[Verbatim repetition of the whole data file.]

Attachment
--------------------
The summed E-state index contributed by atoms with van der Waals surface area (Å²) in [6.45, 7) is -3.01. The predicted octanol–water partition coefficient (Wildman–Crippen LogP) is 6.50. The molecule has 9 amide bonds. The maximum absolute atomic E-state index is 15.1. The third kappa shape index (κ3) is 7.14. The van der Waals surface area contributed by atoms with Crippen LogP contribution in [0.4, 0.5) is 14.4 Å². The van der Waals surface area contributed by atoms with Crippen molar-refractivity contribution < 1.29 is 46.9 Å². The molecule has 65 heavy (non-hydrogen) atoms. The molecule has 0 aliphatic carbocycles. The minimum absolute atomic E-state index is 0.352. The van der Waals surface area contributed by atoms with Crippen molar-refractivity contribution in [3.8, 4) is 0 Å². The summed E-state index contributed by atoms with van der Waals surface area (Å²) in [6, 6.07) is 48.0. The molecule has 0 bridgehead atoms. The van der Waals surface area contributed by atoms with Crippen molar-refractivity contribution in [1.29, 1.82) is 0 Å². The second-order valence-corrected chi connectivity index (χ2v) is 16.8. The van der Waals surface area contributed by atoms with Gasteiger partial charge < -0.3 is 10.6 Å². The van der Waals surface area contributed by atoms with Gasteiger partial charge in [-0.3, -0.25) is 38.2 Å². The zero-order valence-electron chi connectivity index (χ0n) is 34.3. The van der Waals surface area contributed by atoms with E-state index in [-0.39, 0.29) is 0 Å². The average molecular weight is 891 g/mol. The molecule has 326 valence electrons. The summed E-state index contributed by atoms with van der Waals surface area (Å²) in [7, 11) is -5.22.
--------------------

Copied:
The summed E-state index contributed by atoms with van der Waals surface area (Å²) in [6.45, 7) is -3.01. The predicted octanol–water partition coefficient (Wildman–Crippen LogP) is 6.50. The molecule has 9 amide bonds. The maximum absolute atomic E-state index is 15.1. The third kappa shape index (κ3) is 7.14. The van der Waals surface area contributed by atoms with Crippen LogP contribution in [0.4, 0.5) is 14.4 Å². The van der Waals surface area contributed by atoms with Crippen molar-refractivity contribution < 1.29 is 46.9 Å². The molecule has 65 heavy (non-hydrogen) atoms. The molecule has 0 aliphatic carbocycles. The minimum absolute atomic E-state index is 0.352. The van der Waals surface area contributed by atoms with Crippen molar-refractivity contribution in [3.8, 4) is 0 Å². The summed E-state index contributed by atoms with van der Waals surface area (Å²) in [6, 6.07) is 48.0. The molecule has 0 bridgehead atoms. The van der Waals surface area contributed by atoms with Crippen molar-refractivity contribution in [1.29, 1.82) is 0 Å². The second-order valence-corrected chi connectivity index (χ2v) is 16.8. The van der Waals surface area contributed by atoms with Gasteiger partial charge < -0.3 is 10.6 Å². The van der Waals surface area contributed by atoms with Gasteiger partial charge in [-0.3, -0.25) is 38.2 Å². The zero-order valence-electron chi connectivity index (χ0n) is 34.3. The van der Waals surface area contributed by atoms with E-state index in [-0.39, 0.29) is 0 Å². The average molecular weight is 891 g/mol. The molecule has 326 valence electrons. The summed E-state index contributed by atoms with van der Waals surface area (Å²) in [7, 11) is -5.22.